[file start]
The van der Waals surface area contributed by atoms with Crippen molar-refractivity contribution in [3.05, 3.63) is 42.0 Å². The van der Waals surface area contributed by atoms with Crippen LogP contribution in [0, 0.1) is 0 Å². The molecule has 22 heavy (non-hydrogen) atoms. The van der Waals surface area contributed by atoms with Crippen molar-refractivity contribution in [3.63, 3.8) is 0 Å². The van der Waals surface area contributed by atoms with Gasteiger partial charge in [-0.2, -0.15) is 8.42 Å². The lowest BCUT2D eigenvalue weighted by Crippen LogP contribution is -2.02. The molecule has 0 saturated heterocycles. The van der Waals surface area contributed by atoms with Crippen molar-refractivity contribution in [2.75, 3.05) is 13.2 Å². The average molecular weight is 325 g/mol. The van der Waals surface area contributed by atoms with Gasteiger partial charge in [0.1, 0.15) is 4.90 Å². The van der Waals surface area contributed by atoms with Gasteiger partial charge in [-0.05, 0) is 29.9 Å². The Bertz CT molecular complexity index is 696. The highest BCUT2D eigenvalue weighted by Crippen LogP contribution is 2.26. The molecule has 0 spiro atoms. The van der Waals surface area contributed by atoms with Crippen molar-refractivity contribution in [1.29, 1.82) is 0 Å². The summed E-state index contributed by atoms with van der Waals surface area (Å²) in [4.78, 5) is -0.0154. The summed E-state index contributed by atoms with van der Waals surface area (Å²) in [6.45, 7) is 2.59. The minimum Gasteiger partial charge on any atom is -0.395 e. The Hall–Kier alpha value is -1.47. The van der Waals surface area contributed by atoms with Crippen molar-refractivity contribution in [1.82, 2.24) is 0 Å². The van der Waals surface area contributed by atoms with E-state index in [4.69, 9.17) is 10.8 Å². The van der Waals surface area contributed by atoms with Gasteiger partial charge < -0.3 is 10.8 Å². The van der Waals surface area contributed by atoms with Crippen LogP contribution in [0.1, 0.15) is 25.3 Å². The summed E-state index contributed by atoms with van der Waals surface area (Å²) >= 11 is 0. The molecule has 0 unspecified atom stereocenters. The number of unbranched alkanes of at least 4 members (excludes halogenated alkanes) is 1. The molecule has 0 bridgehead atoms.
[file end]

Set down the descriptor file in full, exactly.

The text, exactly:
The van der Waals surface area contributed by atoms with Crippen molar-refractivity contribution in [3.05, 3.63) is 42.0 Å². The van der Waals surface area contributed by atoms with Crippen LogP contribution in [0, 0.1) is 0 Å². The molecule has 22 heavy (non-hydrogen) atoms. The van der Waals surface area contributed by atoms with Crippen molar-refractivity contribution in [3.63, 3.8) is 0 Å². The van der Waals surface area contributed by atoms with Gasteiger partial charge in [-0.2, -0.15) is 8.42 Å². The lowest BCUT2D eigenvalue weighted by Crippen LogP contribution is -2.02. The molecule has 0 saturated heterocycles. The van der Waals surface area contributed by atoms with Crippen molar-refractivity contribution in [2.75, 3.05) is 13.2 Å². The average molecular weight is 325 g/mol. The van der Waals surface area contributed by atoms with Gasteiger partial charge in [0.1, 0.15) is 4.90 Å². The van der Waals surface area contributed by atoms with Gasteiger partial charge in [-0.05, 0) is 29.9 Å². The Bertz CT molecular complexity index is 696. The highest BCUT2D eigenvalue weighted by Crippen LogP contribution is 2.26. The molecule has 0 spiro atoms. The van der Waals surface area contributed by atoms with Crippen molar-refractivity contribution in [1.29, 1.82) is 0 Å². The summed E-state index contributed by atoms with van der Waals surface area (Å²) in [4.78, 5) is -0.0154. The summed E-state index contributed by atoms with van der Waals surface area (Å²) in [6.45, 7) is 2.59. The minimum Gasteiger partial charge on any atom is -0.395 e. The Hall–Kier alpha value is -1.47. The van der Waals surface area contributed by atoms with Crippen molar-refractivity contribution in [1.82, 2.24) is 0 Å². The van der Waals surface area contributed by atoms with E-state index in [4.69, 9.17) is 10.8 Å². The van der Waals surface area contributed by atoms with Gasteiger partial charge < -0.3 is 10.8 Å². The van der Waals surface area contributed by atoms with Crippen LogP contribution in [0.1, 0.15) is 25.3 Å². The summed E-state index contributed by atoms with van der Waals surface area (Å²) >= 11 is 0. The molecule has 0 unspecified atom stereocenters. The number of unbranched alkanes of at least 4 members (excludes halogenated alkanes) is 1. The molecule has 0 bridgehead atoms.